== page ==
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Kuwaiti Emir, a U.S. Ally, Dies After Long Illness

January 15, 2006|From Times Wire Services

KUWAIT CITY — Sheik Jabbar al Ahmed al Sabah, the emir of Kuwait who survived an assassination attempt in the 1980s and later escaped Iraqi troops invading his oil-rich Persian Gulf state, died today, state television announced.

The sheik, who was in his late 70s, had been ailing since suffering a brain hemorrhage five years ago.

Sheik Saad al Abdullah al Sabah, a distant cousin chosen by the emir as his heir apparent in 1978, takes over as ruler of the tiny country -- a key U.S. ally in the Middle East.

Because illness has incapacitated Saad, 75, political analysts expect Prime Minister Sabah al Ahmed al Jabbar al Sabah to run the country, a role he has played over the last four years.

The failing health of both Jabbar and Saad had sparked concern at home and abroad over who would rule the nation, which sits on one-tenth of the world's oil reserves and is a member of the Organization of the Petroleum Exporting Countries.

The government announced a 40-day period of mourning and said government offices would be closed for three days beginning today.

Jabbar was a close friend of the United States even before U.S. forces led the fight to liberate his country from Iraqi invaders in 1991. Kuwait served as the major base 12 years later for the U.S.-led invasion of Iraq.

Kuwait has remained reliant on U.S. forces for defense, and the close alliance is likely to continue under the new leadership. The Sabah family has ruled Kuwait for more than 250 years.

After a Shiite Muslim extremist tried to assassinate Jabbar in a suicide car bombing in 1985, the emir stopped driving his own car to bustling bazaars and cut down on public appearances.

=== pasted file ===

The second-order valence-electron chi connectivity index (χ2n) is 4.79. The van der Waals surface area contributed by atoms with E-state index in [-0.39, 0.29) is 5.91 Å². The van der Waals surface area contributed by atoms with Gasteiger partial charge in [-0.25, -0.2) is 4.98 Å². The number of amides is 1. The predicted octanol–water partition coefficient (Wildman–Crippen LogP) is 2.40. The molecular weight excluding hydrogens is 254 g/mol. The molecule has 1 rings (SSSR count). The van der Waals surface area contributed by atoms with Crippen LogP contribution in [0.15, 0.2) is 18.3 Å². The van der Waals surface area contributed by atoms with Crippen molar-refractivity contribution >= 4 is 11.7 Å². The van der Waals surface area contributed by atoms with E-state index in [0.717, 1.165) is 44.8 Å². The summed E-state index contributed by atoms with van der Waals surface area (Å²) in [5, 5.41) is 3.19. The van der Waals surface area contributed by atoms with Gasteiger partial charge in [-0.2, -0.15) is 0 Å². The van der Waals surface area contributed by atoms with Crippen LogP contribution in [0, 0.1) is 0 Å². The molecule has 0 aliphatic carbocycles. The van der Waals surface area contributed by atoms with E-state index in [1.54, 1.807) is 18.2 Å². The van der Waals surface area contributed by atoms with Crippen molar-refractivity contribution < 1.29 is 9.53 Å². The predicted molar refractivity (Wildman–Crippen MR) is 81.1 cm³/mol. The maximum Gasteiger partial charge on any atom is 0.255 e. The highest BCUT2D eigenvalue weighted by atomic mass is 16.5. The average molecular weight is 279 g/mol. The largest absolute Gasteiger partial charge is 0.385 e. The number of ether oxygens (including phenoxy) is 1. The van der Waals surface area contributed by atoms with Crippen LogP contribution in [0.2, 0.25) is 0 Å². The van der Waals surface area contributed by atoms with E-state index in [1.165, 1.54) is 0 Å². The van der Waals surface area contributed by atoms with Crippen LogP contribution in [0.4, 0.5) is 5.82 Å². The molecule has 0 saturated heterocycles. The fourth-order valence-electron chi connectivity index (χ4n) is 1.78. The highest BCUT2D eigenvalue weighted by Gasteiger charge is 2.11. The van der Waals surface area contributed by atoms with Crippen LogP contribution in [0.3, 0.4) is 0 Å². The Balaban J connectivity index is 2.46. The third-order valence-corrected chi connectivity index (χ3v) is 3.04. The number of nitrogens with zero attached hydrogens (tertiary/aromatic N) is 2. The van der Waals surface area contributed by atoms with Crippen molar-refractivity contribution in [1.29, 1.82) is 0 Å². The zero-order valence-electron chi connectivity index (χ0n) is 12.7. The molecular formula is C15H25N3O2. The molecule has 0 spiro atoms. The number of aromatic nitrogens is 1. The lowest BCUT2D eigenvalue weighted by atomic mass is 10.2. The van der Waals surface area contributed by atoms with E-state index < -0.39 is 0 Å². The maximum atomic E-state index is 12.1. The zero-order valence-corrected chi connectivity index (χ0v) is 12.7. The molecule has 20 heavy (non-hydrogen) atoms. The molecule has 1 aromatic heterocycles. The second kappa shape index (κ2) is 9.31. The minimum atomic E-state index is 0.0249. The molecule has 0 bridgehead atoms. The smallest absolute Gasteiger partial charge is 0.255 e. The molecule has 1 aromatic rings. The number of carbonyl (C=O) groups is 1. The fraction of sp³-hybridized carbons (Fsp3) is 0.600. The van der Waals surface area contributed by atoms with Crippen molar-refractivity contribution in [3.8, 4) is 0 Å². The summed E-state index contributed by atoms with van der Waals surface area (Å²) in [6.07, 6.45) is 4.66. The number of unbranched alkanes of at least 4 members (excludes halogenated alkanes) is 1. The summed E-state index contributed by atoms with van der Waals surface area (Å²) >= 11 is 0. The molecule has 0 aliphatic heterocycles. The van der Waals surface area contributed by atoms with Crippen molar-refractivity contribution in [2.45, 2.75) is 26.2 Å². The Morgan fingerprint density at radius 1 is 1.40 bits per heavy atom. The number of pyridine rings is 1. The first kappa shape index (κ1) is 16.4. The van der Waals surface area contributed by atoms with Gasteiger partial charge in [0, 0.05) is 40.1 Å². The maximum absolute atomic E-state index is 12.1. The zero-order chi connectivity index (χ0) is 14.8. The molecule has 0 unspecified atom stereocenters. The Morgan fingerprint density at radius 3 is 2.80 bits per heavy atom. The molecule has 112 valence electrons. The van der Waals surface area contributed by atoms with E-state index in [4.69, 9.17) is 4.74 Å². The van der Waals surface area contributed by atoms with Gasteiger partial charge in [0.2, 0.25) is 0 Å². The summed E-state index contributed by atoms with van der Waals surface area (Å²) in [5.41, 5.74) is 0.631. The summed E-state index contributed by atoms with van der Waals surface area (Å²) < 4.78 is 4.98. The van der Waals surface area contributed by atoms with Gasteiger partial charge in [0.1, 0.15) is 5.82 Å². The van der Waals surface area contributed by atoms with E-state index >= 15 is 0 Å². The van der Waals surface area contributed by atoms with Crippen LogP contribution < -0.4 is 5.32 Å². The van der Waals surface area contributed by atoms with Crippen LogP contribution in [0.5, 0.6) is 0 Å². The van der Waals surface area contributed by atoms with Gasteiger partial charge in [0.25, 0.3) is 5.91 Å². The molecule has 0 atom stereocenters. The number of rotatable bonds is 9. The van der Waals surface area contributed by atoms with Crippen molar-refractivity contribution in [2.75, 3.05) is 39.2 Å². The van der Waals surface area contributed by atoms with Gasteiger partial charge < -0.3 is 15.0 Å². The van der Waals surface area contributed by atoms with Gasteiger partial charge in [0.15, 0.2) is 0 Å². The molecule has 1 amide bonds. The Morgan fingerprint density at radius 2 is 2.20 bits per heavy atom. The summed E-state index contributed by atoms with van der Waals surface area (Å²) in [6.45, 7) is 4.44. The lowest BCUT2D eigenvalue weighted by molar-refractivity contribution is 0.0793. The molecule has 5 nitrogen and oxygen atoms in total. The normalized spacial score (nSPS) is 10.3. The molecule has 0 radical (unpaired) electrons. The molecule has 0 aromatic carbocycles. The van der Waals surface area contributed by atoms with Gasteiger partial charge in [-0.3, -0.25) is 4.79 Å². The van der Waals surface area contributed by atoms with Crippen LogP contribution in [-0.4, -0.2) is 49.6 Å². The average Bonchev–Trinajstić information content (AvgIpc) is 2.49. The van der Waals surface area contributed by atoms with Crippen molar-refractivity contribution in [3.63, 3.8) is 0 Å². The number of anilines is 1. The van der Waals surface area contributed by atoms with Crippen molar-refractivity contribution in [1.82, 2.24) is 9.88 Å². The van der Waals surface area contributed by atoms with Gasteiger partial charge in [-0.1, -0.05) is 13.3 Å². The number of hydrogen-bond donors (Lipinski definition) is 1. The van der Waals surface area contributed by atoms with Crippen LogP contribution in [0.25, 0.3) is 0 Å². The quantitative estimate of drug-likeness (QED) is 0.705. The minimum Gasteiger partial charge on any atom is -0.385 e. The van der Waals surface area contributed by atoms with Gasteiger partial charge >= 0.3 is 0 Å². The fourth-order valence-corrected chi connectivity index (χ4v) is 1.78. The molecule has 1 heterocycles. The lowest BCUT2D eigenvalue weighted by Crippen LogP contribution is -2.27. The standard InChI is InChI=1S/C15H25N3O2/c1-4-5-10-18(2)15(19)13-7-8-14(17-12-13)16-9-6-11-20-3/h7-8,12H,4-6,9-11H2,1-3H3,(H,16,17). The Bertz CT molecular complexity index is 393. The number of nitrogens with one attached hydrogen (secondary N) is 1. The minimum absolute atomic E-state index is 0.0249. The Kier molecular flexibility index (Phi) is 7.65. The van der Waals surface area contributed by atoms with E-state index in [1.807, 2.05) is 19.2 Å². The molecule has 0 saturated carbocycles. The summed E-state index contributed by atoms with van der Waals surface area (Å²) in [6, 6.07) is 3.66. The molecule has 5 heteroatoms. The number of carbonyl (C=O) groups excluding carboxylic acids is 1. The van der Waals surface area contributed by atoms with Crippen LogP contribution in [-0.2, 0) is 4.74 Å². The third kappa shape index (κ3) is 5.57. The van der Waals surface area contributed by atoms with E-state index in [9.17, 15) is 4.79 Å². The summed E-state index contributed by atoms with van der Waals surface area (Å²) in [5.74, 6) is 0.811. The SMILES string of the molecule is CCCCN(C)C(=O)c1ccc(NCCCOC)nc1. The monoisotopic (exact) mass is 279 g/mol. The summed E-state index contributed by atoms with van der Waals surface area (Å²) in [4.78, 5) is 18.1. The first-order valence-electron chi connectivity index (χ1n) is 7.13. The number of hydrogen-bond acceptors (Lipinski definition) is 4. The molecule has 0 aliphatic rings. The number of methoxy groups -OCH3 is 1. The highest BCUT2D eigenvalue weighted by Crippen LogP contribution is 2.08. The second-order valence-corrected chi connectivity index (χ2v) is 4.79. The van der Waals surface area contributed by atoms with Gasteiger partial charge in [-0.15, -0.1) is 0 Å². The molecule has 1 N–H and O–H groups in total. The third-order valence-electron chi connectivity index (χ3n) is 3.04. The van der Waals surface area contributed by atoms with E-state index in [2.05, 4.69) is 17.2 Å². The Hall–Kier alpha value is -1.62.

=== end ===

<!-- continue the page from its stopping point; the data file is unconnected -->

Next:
He suffered a brain hemorrhage in 2001 and was treated in London. He had surgery on his leg in the United States in May.

Jabbar was born in 1926 before Kuwait became rich exporting oil and was educated by private tutors in his father's palace.

Despite his wealth and power, Jabbar avoided ostentation. His palace in Kuwait was described as a spacious but ordinary house, and bread and yogurt often satisfied him at mealtime.

Jabbar became emir on Dec. 31, 1977. The year before taking over, he set up the Fund for Future Generations, a safety net for Kuwaitis when the oil eventually runs out. The fund now has an estimated $60 billion.

Before the Iraqi invasion, the emir and his family presided over an affluent but tightly controlled society.

Jabbar fled to Saudi Arabia, with most of his estimated 70 children and members of the royal family when Saddam Hussein's armored columns invaded on Aug. 2, 1990, with orders to capture or kill the emir.

The U.S., trying to draw allies into the coalition that drove out Iraq, pressed the Sabahs to institute or return some democratic institutions to the country.

Jabbar decreed in 1999 that women should have the vote and be eligible to run for office. But a conservative parliamentary alliance kept his decree from being put into practice. Six years later, in May 2005, parliament finally approved the legislation.

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